I toyed with the idea of becoming a Catholic writer two months back. Long story short, I was miraculously healed from a debilitating illness. Prior to my illness, I was a Sunday Catholic who received the sacraments but did not allow God into every area of my life. I led a sheltered and healthy life and never knew hardship or pain.
The illness and its protracted healing process took a toll on me physically and psychologically. At its worst, the pain reverberated throughout my body and I was reliant on narcotics and antibiotics to feel marginally better. I went without showers, suffered sleepless nights and worst of all; feared that I would never be able to walk upright again. I cried aloud to my husband many a time, lamenting that I simply could not muster the strength to go on…
In desperation, I turned to God in prayer and sought Our Lady’s intercession. The saving grace was that this suffering led to a spiritual awakening. Meditating on the sorrowful mysteries of the Rosary gave me strength to carry my cross. Christ sweat blood was scourged, stripped, crowned with thorns, had a reed pierced through His hand, carried His heavy cross alone while bleeding to death, and was finally crucified. He suffered all this pain and humiliation, out of love for you and for me.
As a cradle Catholic, I managed to keep up appearances and many were fooled into thinking that I was a good and holy Church-going girl. In prayer, however, I came undone before my Lord and my God. I realized the folly of my ways and vowed to live life in a fully life-giving way should I ever regain a clean bill of health!
Something stirred in me as I prayed about a decision that I had to make. After much indecision, I finally found the courage to let go of something which had not been life-giving for the past 5.5 years. An endeavor that I had doggedly pursued despite all the signs screaming in my face that it had overstayed its welcome. Recurring sickness. Depressive spells. Suicidal thoughts. And yet I held on, despite my loved ones persuading me to give it up. It almost cost me a relationship with a loved one. Pride reared its ugly head, fueled by raw wounds and egged on by the devil. The longer I convinced myself to hang on because of the fear of failure, the harder it was to part ways from it. After all; I had invested blood, sweat, and tears into it. After some crying spells and a heartfelt discussion with my confidante, I knew that it was time.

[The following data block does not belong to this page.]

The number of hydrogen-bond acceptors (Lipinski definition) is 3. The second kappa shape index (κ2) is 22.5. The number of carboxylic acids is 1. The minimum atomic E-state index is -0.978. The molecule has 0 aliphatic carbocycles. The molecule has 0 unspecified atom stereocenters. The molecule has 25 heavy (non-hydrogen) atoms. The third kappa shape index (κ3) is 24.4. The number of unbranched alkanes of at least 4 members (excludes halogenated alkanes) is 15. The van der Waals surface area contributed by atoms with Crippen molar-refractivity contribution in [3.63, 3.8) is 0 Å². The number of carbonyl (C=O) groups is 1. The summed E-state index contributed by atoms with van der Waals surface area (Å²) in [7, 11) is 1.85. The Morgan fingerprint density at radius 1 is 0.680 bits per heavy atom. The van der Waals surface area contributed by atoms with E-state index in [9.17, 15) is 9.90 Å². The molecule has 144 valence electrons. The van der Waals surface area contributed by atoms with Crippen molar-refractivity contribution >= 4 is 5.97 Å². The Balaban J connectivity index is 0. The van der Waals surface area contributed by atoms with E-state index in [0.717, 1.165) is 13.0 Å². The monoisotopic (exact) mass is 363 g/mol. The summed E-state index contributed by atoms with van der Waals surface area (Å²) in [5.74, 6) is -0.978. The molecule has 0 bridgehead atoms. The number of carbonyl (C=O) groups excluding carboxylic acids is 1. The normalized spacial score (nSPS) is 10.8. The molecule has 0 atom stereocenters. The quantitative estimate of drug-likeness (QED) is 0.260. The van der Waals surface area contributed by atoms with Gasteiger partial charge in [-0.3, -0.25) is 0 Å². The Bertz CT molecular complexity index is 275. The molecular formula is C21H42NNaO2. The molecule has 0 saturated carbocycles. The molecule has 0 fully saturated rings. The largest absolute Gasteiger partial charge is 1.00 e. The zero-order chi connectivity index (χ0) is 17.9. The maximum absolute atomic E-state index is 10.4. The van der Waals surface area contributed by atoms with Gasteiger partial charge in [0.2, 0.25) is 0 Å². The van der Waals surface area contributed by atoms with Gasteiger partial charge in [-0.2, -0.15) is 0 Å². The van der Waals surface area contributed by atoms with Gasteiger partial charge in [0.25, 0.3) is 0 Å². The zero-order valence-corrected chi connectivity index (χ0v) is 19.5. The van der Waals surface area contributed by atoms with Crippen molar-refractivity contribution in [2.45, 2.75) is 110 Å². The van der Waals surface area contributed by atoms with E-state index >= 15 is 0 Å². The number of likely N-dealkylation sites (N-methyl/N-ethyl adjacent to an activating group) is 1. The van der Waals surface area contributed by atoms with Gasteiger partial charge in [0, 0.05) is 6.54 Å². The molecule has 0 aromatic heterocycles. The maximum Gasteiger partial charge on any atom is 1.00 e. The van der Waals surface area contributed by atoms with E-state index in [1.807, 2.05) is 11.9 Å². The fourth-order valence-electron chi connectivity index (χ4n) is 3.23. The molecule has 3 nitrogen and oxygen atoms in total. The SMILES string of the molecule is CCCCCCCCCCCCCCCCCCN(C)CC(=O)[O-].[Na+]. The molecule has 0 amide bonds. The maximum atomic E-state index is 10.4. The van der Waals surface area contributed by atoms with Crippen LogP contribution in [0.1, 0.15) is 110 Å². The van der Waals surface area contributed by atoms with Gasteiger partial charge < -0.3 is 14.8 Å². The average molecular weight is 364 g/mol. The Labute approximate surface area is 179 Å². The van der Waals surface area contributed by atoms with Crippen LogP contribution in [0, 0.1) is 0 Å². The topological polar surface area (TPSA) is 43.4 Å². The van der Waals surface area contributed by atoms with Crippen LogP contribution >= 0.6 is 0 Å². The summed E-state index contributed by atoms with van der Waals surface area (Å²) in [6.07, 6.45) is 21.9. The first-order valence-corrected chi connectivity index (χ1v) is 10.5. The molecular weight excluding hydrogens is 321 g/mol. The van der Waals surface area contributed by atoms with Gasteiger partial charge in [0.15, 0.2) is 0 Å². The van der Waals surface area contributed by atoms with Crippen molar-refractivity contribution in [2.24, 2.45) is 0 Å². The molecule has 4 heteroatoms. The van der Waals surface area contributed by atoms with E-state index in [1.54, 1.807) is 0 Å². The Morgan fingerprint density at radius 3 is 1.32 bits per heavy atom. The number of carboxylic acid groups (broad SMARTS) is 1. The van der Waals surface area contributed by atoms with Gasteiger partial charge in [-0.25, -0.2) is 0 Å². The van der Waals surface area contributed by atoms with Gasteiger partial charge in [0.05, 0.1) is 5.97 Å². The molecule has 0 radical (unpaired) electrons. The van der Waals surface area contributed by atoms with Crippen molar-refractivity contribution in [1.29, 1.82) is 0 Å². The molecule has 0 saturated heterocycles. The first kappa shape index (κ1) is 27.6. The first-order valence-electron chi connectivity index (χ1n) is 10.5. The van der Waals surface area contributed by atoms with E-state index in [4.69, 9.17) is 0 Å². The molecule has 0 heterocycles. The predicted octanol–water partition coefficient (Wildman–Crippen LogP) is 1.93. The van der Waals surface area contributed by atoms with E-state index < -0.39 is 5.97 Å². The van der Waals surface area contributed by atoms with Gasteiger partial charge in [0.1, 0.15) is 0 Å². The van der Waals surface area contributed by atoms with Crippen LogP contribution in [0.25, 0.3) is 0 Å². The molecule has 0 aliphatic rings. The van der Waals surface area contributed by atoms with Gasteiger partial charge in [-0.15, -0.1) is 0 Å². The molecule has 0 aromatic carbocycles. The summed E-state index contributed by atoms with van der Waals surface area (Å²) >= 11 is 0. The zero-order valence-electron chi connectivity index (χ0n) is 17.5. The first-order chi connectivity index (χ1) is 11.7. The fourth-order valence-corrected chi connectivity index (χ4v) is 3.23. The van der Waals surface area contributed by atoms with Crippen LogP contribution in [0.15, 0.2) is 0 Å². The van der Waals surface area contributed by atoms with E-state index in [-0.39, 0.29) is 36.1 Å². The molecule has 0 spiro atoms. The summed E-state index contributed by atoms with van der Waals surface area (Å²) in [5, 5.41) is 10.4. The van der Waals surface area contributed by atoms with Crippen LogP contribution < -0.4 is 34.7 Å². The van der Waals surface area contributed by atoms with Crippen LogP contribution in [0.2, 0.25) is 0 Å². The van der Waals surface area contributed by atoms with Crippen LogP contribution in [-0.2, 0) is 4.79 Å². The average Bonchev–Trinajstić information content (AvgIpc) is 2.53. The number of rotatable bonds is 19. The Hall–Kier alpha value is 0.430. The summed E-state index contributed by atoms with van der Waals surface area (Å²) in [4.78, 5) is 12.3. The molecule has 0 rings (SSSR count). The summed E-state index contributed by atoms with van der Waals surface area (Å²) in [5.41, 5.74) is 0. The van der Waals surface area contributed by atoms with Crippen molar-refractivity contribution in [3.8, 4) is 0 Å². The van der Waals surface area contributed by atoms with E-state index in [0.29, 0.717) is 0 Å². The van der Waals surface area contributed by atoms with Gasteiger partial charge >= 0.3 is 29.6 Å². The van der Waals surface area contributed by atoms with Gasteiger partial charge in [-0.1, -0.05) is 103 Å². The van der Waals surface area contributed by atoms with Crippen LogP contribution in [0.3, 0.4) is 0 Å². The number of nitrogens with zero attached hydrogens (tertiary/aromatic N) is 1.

And so I closed one chapter of my life. But what next?
I prayed with greater intensity and one night, God spoke to me through the luminous mystery of the Rosary. I have led a sinful life yet somehow, I am always gently guided back to God’s loving arms. I once committed a sin that I was so deeply ashamed of. I was sitting alone with a tear-streaked face when a complete stranger approached me to pray the rosary with me!
God has undoubtedly been loving and merciful to me. I was consumed with gratitude and had a burning desire to proclaim the Kingdom: to ‘preach as you go, saying, the Kingdom of heaven is at hand… you received without pay, give without pay’ (Matthew 10:7–8). And just like that, I received my answer. I loved God and I loved writing, so it made sense to marry the two and become, a Catholic writer :).
My discernment process since then has been a mixed bag of consolations and desolation. My days are spent caring for my newborn while my nights are spent in prayer and reflection. For research, I read voraciously and journal furiously. There are moments of inspiration and enthusiasm, and yet at other times, fear and self-doubt creep in. I pray for the courage to choose Love and to give myself another chance, to begin again. 🙂
‘When I was a child, I used to talk as a child, think as a child, reason as a child; when I became a man, I put aside childish things.
At present we see indistinctly, as in a mirror, but then face to face. At present I know partially; then I shall know fully, as I am fully known.
So faith, hope, love remain, these three; but the greatest of these is love.’
(1 Corinthians 13:11–13)